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The Bahamas

Tax Haven Jurisdictions


Independent sovereign state having gained independence from the United Kingdom in 1973. Excellent efficiency. English speaking. Excellent air and sea communications with the United States. Has not suffered to the same extent as the Cayman Islands from financial scandals. No corporate or individual taxation for residents. Significant ship and yacht registrations. Growing banking and insurance sector. No direct tax treaty network.

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The Commonwealth of the Bahamas is a 100,000 square mile archipelago of approximately 700 sub tropical islands and 2,000 cays situated just 62 miles south east of Florida

Relationship with the UK

The Bahamas are now fully independent from the United Kingdom but are still members of the 'British! Commonwealth. Today, the relationship with the United States, both politically and financially, is far more important. The Bahamian dollar is at parity with the U.S. Dollar.

Advantages of Bahamian International Business Company ("IBC")

Under Act 2/1990, the Bahamas introduced IBC legislation very similar to that of the BVI (See below). The legislation effectively sought to codify and guarantee the rights, principally that of being tax free, of those wishing to establish an IBC company

Incorporation under the Act provides the following benefits and features: IBC companies need only pay registration and annual license/franchise fees. It is important to note that the Bahamas since 1717, has never imposed either individual or corporate taxes. IBC companies operating from the Bahamas, i.e. using local directors and/or serviced office facilities, are totally tax exempt. Bahamian law guarantees this exempt status for a period of 20 years from the date of registration. Where the Bahamas is used as a 'Command Centre' and/or a non IBC company has business activities in the Bahamas, an annual business license fee will be charged varying between US$1.00 and US$180,000.00. The latter only applying where there is a turnover of US$5,000,000.00, or more. The above does not apply to banks and insurance companies which are covered by separate legislation.


The Bahamas does not impose, income, capital gains, gift or inheritance tax on individuals. Locally based companies not covered by the IBC legislation are liable to pay , with the exception of banking and insurance companies, an annual license fee based on the undertakings annual turnover. In real terms, such taxes, are unlikely even for high turnover firms to exceed 3-4% of gross profits. Banking and insurance firms will normally pay even less than the above.

There are no minimum issued share capital requirements, however, the maximum share capital is automatically stated as US$5,000.00. Issued share capital over this amount will result in a non standard annual franchise fee. Annual franchise fees operate on a sliding scale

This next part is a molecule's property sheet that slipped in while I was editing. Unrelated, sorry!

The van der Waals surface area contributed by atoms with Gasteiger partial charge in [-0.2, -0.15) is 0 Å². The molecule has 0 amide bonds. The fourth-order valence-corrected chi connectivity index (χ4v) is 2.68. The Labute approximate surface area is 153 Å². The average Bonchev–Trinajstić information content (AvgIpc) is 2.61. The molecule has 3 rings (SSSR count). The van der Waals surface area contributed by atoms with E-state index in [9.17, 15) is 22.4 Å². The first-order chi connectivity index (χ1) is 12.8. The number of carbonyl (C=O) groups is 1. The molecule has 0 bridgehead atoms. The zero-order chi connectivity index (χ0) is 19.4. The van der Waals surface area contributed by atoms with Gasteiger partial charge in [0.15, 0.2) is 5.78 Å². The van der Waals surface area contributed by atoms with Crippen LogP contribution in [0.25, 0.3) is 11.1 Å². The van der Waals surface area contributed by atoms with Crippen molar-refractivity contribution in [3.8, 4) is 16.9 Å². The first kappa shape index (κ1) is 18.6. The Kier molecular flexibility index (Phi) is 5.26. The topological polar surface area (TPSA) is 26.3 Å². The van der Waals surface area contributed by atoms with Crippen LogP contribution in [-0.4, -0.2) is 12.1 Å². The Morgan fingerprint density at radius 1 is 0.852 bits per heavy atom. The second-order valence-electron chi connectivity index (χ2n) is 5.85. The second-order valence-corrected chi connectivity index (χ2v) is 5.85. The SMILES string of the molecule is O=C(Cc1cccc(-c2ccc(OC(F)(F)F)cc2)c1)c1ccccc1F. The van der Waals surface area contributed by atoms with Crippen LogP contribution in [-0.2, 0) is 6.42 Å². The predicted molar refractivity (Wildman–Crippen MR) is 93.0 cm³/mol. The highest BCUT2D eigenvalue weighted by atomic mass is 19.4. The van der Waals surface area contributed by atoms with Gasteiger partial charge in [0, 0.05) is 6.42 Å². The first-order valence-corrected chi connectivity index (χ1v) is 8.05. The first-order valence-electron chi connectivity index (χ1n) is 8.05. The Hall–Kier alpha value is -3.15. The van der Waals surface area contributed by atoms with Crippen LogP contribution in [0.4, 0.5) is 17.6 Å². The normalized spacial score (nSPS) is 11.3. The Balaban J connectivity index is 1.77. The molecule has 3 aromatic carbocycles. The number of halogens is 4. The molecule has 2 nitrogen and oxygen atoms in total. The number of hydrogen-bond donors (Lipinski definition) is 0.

• An IBC is required to have a registered agent and office in the Bahamas. In most cases, nominee directors will also be employed to allow anonymity to be maintained when dealing with third parties. Otherwise, it may be necessary for an ultimate beneficial owner to reveal his or her identity.
  • Both registered and bearer shares can be issued.
  • A company will normally have two, or more, shareholders.
  • Only one director is required. A company may serve as director.
  • There are no nationality requirements for either directors or shareholders.
  • Annual general meetings must be held but can take place in any jurisdiction and may even be concluded by means of a conference telephone call.
  • Directors have the power to protect the assets of the company by transferring them to trustees, another company or other legal entities for the benefit of the 1BC, it's beneficial owner(s) and/or creditor(s).
  • The register of members must be maintained at the registered office of the company in the Bahamas
  • No accounts or annual summaries have to be filed with the Government, with the exception of the annual franchise tax to be completed and filed by the registered agent
  • A company incorporated outside of the Bahamas may be re-domiciled in the Bahamas under the "Continuation" Principal

How to Incorporate an IBC

The formation procedure in the Bahamas, even for an IBC, adheres to standard common law practice. In most cases, a company will be formed on the instructions of a client through the use of the registered agent as the initial incorporator. The governing statutes are known as the memorandum and articles of association. In most cases 'nominee' directors will be maintained to ensure confidentiality. Remember, a register of members must be maintained at the company's registered office in the Bahamas. 'Directors', (nominee or not) arrange for the issuance of shares and take all other normal board decisions

Corporate Requirements

Name: The name of the corporation may be in any language. It must contain the word(s): Limited, Corporation, Incorporated, Sociedad Annima, Societe Anonyme, an equivalent, or an abbreviation thereto.

Capital: The authorised share capital may be expressed in any currency, and the IBC legislation allows for a company to have it's capital expressed in more than one currency. Shares may be issued in bearer or nominative form. The minimum annual franchise tax will apply to companies with an authorised capital of US$5,000.00, or it equivalent.

Registered office/agent: All companies incorporated in the Bahamas must maintain both a registered office and agent in the jurisdiction.

Amendments: Amendments are made in accordance with the terms and conditions outlined in the memorandum and articles of association. In most cases, either the board of directors or shareholders must take important decisions.